Sarah: I am so happy you have been to Gjelina! Have you tried the gruyere pizza yet? Or the mushroom toast? Gahhh so good. I read Scott Schuman’s blog article- so funny how he mentions the man’s apparel initally appears to be “just thrown together” But with closer examination one can see that the outfit was too perfect & he had “style in his bones.” I love it. And yes, that is exactly what I am talking about. As for my own blog, I have thoroughly enjoyed making a point to go to different bars and give them a mental review. When I moved to LA I started going out to eat with some friends at all these great restaurants- some amazing food, amazing atmosphere, drinks, some just bleh. And I did actually think it would be interesting to somehow keep track of them all- of my experiences or thoughts. But I never got around to it. Writing reviews would be an amazing job. Of course, I would have to have a reliable enough pallette to make my judgements. That is the thing about reviews- Who is to judge? What makes the reviewer capable of making such reviews/judgements/statements? I’m sure it must be the same in the fashion industry.

Meet Kory

Current City:  Santa Monica

Hometown: Lebenon, Conneticut

Age: 20

Fave Drink: Franziskaner Hefeweizen

Fave Bar: The Other Room, because it has his favorite drink on tap

Roosterfish

Alright, so let me preface this entry by saying I have never been to a gay bar before last night. I asked every one of my friends to go with me- and every one of them had some petty excuse for not coming. Finally I got one of my friends (a straight guy!) to come with me in exchange for free beer.

I wanted to go specifically to Roosterfish because I have walked the streets of Abbot Kinney about a trillion times and  it took the first two hundred times of passing Roosterfish for me to even realize it was in fact a gay bar.

When we walked in the place was fairly empty. There were around ten men scattered throughout the bar in the different areas.  I loved it  right away. It’s dark, with a single bar that wraps from one room to the next.  Men huddled either alone or in groups of two. Aside from the loud upbeat music that played, the patrons kept pretty quiet. I sat at the bar and ordered a Jack and Ginger from Gaetano, sparked up a little convo, and the fun began.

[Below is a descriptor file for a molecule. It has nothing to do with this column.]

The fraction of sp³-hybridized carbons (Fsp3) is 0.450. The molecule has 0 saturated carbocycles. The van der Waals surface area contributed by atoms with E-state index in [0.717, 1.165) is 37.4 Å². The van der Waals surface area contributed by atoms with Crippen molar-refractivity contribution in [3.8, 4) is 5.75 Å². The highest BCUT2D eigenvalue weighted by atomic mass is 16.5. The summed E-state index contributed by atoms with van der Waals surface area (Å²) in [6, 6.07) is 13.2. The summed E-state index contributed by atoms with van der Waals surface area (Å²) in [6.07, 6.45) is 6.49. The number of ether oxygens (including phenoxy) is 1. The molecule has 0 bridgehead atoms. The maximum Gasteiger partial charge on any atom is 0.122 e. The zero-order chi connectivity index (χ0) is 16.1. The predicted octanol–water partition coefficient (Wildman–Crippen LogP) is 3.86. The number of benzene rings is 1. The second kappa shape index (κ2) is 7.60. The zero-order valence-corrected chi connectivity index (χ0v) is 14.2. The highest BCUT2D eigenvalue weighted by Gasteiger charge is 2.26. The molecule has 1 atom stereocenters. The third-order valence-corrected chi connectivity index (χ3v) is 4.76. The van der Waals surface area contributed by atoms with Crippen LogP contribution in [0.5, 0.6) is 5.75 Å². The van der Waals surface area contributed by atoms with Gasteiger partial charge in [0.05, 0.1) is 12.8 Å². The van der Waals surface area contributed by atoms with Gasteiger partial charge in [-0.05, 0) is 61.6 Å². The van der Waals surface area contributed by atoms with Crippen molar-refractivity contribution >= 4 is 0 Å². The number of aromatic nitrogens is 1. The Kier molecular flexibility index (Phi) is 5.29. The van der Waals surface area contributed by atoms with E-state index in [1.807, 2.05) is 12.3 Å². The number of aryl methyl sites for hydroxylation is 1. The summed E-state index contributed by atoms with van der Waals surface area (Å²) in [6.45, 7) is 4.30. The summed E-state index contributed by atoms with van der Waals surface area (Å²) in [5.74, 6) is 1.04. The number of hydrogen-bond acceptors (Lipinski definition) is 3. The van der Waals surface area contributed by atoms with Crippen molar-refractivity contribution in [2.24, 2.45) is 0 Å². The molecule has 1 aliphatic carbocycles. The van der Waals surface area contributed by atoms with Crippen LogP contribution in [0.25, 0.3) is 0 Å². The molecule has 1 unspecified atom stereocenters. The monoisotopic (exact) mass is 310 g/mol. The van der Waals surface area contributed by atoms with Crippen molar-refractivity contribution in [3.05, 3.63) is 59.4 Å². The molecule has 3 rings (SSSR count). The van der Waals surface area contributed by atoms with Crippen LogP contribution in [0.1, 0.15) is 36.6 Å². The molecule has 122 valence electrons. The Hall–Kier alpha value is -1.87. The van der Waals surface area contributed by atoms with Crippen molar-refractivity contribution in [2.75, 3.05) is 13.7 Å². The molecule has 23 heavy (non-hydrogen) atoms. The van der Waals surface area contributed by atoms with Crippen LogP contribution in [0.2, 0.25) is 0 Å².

“Honey, I’ve worked here too long,” Gaetano says before he reveals he has been one of Roosterfish’s main bartenders for over eight years. The place has been an institution on the gay scene for over twenty-five years and caters to a dive bar crowd with its mellow vibes and laid back attitude.

The walls are laden with expressive artwork. Brace yourselves for the next few images. Apparently they depict something called “Furries,” which are used for role playing.

A man from Indiana, Justin, explained to me that he had recently purchased a rabbit “Furry” outfit and that his “peter pops out.” ….

…..

…..

Yea. So there were some interesting characters. Justin was a HUGE fan of the band Morrisey. “At a time when I lost a lot of people in my life who meant a lot from me, the one thing I always had was my Morrisey album. When I turn it on, it’s angelic to me, like poetry,” Justin explained.

There were also some people I met that were genuinely amazing people (well at least from what I could tell after talking for twenty minutes or so).  They gave me boy/man advice! And told me to come back on Wednesdays for $3.00 margaritas all day and night long. Apparently Tuesdays are not their busiest nights, but Wednesdays bring in quite a crowd.

Overall, I was very impressed with the friendliness of the staff and the patrons in Roosterfish. If I can ever find anyone who wants to go with me, I will DEFINITELY go back.

1302 Abbot Kinney Boulevard
Venice, CA 90291